The issue arising in the petition for cert on behalf of George Georgiou is whether the government’s Brady obligation stands alone, or whether it is contingent on the defense lawyer’s due diligence. The issue arose from a witness against Georgiou who had some psychological issues:
The main witness against Mr. Georgiou was Kevin Waltzer, the former business partner, and Mr. Georgiou’s lawyers had asked the prosecutors for all sorts of information about Mr. Waltzer, including whether he had suffered from mental disabilities, emotional disturbances and the like.
But the prosecutors failed to provide a transcript and a report that would have disclosed that Mr. Waltzer had been diagnosed with anxiety and depression and had taken drugs to control those conditions. That information would have been useful during Mr. Waltzer’s cross-examination. It might also have led the defense to discover that Mr. Waltzer had received a diagnosis of bipolar disorder.
Yes, yes, a person’s mental illness shouldn’t be a reason to rip him a new asshole when he’s on the witness stand trying to convict a defendant, because we want to show only love and concern for the mentally ill. There must be an -ism for this, though it eludes me at the moment.
Except when the witness is part of the machinery that may convict a criminal defendant, we use whatever is there to discredit his testimony. Cry all you want. That’s what lawyers do. Save your tears for your lean-in group. If it is material and relevant to credibility, it is fair game.
You might think the next step in this post will address whether the defense should be required to exercise due diligence before the prosecutor’s Brady duty arises. You would be wrong. The answer to the question is “no,” and that’s that. What makes this worthy of a Sidebar column by Adam Liptak is something else entirely, the group amassed as amicus against the government.
They include some 20 former Justice Department officials, includingMichael B. Mukasey, who served as attorney general in the Bush administration. Seth P. Waxman, who was solicitor general in the Clinton administration, represents the former officials.
Their brief urged the Supreme Court to hear an appeal from George Georgiou, who was convicted in 2010 of securities fraud and related crimes. Mr. Georgiou says his conviction was tainted by violations of Brady v. Maryland, a 1963 Supreme Court decision that required prosecutors to turn over favorable evidence to the defense.
Mukasey and Waxman, sitting in a tree. Against the government. What? But wait, there’s more:
Neal K. Katyal, a former acting solicitor general in the Obama administration, represents Mr. Georgiou. He sounded delighted by the support his client was receiving from what he called “the collective brain trust of the last several administrations.”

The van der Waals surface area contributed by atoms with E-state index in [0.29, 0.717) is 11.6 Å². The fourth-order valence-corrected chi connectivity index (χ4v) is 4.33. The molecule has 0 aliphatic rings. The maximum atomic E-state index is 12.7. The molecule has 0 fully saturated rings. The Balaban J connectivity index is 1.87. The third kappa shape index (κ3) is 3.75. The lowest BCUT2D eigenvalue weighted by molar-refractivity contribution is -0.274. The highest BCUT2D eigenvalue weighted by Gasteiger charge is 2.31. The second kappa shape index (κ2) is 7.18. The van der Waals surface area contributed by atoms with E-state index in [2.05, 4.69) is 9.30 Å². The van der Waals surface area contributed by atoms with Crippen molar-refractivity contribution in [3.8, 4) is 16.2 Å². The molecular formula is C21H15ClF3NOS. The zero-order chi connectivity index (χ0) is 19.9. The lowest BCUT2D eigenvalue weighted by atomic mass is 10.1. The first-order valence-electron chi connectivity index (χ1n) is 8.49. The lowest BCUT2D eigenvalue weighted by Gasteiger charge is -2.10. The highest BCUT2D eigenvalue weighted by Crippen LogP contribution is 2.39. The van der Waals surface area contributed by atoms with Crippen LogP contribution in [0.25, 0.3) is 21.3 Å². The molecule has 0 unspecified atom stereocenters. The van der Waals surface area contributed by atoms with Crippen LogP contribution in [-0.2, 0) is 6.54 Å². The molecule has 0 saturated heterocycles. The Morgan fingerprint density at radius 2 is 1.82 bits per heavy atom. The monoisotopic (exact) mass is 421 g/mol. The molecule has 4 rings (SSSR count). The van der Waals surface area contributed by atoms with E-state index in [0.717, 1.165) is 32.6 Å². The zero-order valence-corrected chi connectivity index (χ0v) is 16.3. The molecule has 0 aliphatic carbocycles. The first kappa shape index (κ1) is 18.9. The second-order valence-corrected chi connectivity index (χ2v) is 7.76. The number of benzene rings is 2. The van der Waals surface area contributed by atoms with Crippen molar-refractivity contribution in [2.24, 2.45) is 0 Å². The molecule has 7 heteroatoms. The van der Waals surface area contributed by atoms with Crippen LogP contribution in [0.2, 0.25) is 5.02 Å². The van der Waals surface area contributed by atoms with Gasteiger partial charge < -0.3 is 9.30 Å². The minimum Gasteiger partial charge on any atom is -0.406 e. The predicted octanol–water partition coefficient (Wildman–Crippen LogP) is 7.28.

“It’s a very rare thing when Michael Mukasey, Greg Craig, Walter Dellinger, Larry Thompson, Jamie Gorelick, Seth Waxman and Peter Keisler agree that a court decision siding with federal prosecutors is wrong,” Mr. Katyal said.
Mr. Craig was White House counsel in the Obama administration; Mr. Dellinger acting solicitor general in the Clinton administration; Mr. Thompson deputy attorney general in the Bush administration; Ms. Gorelick deputy attorney general in the Clinton administration; and Mr. Keisler acting attorney general in the Bush administration.
Calling this aggregation of ex-government clout “very rare” is like calling the birth of a baby Tyrannosaurus cute. You have a group consisting of nearly every governmental powerhouse still capable of personal locomotion joining together. That alone would be mind-blowing, but they’re going against the government.
They are against the government. Let that sink in.
And now for the piece of the puzzle that will turn that smile around. They’re doing it for some rich guy in a white collar case. Brady violations are a dime a dozen, and you couldn’t throw a stone in a prison without hitting a guy whose rights under Brady were violated. Where were these powerhouses for them?
Well, sorry guys, but Walter Dellinger doesn’t show up at just anybody’s party. And there is little chance he’s coming to yours, unless you can afford Neal Katyal to take your case.
But don’t be too cynical. Just as the constitutional rights of the innocent are usually vindicated through the worst of society, Brady rights will be vindicated through the wealthiest. Let them gang up on the government on behalf of a rich guy. Let the rich guy pay for the most expensive legal talent around. When he’s all done, you get to enjoy his leftovers, and they will, I hope, be tasty.
If this is what it takes to get some progress with Brady, so be it. Yes, it’s pathetic that it takes a rich guy to get the most influential figures in governmental law to lock arms and speak as one for the good of the Constitution, and it would be awfully nice if they demonstrated similar concern, heck, any concern, about the poor and downtrodden. But that’s how important people are, saving it up for that huge blowout at the rich guy’s house.
At least the decision will be good for the rest of us. Don’t scoff at crumbs. It’s better than starving.